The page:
Land Banking.

  11. Been reading Harry S Dent for 15 years. He predicted all this back in the late 1980s and we started selling up in 2006, as he recommended, and now sitting in cash. Since discovering broadband the field has broadened. I believe Harry and Steve (Keen) have developed mutual respect.Here on the Sunshine Coast lotta property investors/'leveragers' getting nervous. Some capitulating already. Keep the faith…and Watchunder!

  12. Very good article.

    I have been bearish on housing since 2005 and i hope one day my holding off and renting will be vindicated with the inevitable crash.

    Matt

  13. Supply and Demand. More houses than people every year. Melbourne the greatest city in the world. Housing loans are really hard to get, and people only default when unemployment rises, it's lower that the developed world. Also in Melbourne, rents and mortgage repayments as a % of average income are the same they were 110 years ago. Nothing to see here, move along. Also, negative gearing policies oprop up property investment.

  14. Anonymous "Supply and Demand"

    The concept of supply and demand does not work very well with financial assets. When the prices increase, so does demand. This creates bubbles.

  15. I enjoyed the post a lot. There is something I do not understand and maybe it's because I do not know the details of the negative gearing system . While I accept that removing negative gearing altogether would cause a substantial sudden drop in house prices which might have strong "unwanted" side effects, I wonder whether it would be possible to phase out negative gearing, over a number of years. Certainly many investors would drop housing but for others, a smaller rate of negative gearing might not change the investment decision. What I also wonder is why there is NO political party willing to tackle the issue. And I am not talking about the big parties, but the smaller one, which could gain many votes because there are so many people priced out. Is it because people are not making their voices heard? Mario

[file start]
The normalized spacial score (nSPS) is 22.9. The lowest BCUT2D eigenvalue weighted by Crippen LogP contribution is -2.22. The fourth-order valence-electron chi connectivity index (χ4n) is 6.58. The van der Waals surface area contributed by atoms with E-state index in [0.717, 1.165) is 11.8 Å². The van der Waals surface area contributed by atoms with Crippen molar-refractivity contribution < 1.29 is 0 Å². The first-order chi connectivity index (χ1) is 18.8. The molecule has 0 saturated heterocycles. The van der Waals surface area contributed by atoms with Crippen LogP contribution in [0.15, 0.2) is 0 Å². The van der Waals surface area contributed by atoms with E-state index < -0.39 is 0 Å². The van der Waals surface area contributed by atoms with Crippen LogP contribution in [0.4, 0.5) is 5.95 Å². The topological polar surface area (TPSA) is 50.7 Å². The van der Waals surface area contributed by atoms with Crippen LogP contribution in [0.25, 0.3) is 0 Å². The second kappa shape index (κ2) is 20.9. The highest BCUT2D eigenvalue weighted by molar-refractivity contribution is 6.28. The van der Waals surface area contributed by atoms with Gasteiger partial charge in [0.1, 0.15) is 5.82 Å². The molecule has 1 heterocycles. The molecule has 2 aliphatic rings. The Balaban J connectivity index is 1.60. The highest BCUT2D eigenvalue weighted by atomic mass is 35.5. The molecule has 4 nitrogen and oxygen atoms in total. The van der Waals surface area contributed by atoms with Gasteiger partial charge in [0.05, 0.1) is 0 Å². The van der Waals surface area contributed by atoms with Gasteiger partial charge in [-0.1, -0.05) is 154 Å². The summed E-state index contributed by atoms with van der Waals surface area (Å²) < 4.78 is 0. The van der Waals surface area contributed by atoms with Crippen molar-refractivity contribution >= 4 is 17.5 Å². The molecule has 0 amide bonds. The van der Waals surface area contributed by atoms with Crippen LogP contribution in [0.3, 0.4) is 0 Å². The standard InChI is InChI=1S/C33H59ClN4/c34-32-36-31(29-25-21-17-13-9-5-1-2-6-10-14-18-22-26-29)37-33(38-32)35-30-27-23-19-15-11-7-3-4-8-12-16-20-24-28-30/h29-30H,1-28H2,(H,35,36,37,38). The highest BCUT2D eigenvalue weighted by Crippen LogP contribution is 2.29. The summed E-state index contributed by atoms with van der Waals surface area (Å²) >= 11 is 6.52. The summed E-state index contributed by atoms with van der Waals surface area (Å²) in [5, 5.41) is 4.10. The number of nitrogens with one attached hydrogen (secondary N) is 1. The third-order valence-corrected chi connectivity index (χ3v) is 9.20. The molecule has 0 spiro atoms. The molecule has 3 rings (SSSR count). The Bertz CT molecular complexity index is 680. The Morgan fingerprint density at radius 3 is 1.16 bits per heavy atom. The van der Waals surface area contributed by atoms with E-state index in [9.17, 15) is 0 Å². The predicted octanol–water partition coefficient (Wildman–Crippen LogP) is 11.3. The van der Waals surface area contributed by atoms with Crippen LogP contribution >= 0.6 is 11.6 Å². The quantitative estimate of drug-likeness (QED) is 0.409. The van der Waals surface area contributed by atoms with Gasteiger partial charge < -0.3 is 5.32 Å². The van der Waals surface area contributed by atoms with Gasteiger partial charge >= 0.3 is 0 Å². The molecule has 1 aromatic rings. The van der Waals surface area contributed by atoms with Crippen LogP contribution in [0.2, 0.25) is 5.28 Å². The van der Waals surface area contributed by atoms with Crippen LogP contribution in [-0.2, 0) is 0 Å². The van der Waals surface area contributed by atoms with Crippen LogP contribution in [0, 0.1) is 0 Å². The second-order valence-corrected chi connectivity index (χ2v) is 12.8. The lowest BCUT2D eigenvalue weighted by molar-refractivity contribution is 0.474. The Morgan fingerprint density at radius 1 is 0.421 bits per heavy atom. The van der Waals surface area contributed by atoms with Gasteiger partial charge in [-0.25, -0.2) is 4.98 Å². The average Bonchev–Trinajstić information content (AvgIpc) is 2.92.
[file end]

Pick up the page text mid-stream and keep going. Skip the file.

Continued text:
16. Leith van Onselen

    G'day Mario. My earlier post, Negative Gearing Exposed, provides a detailed examination of the efficacy of negative gearing and its impact on housing prices and the rental market. In that post, I recommended some policy amendments – specifically removing negative gearing concessions from pre-existing housing and retaining it on new construction only.

    I am not surprised that the major parties won't touch negative gearing, since its removal would lead to large house price falls, but I too am very surprised that the smaller parties (e.g. the Greens) are not pushing hard for its removal.

  17. Thanks for your reply Leith. I agree, removing negative gearing concessions from pre-existing housing and retaining it on new construction only would make things better and would be easier to sell than just an altogether removal. The idea of a sharp fall in house prices scares many, even non house owners, and particularly politicians. But, as you correctly point out, there is another issue that should be clearly highlighted: negative gearing implies a redistribution of income. I have to pay more taxes because someone else is paying less thanks to negative gearing. This is "unfair", so crazily unfair. I have been in Oz for 3 years now, but I do not think this point is stressed hard enough, and I am not sure that everyone realizes it. Keep sending the message through. As loud as you can. Mario

  18. Hi Leith
    Just chanced upon your blog, thanks for your great, fact-based discussions of the current state of the housing market.

    One point which I'd appreciate your clarification on – you mention that net rent has been declining steadily over the last 10 or so years. This is due to an increase in "loss making landlords" which is associated with the CGT and negative gearing policies, as investors are banking on capital gains. Also, Chart 3 in your Negative Gearing article seems to show that rent has increased far more slowly than house prices over the period 1987-2009, in fact if I understand it correctly, it shows that rents have risen very modestly in real terms over the last 25 years.

    If CGT/NG have caused the amount of rental loss to increase, doesn't this imply that rental yields have declined and hence that these policies are in fact keeping rents down (ie lower than they would be in a world without CGT discount/NG)? What (in your view) would the trajectory of house prices/rents look like had the NG changes in 1987 and CGT changes in 1999 not occurred?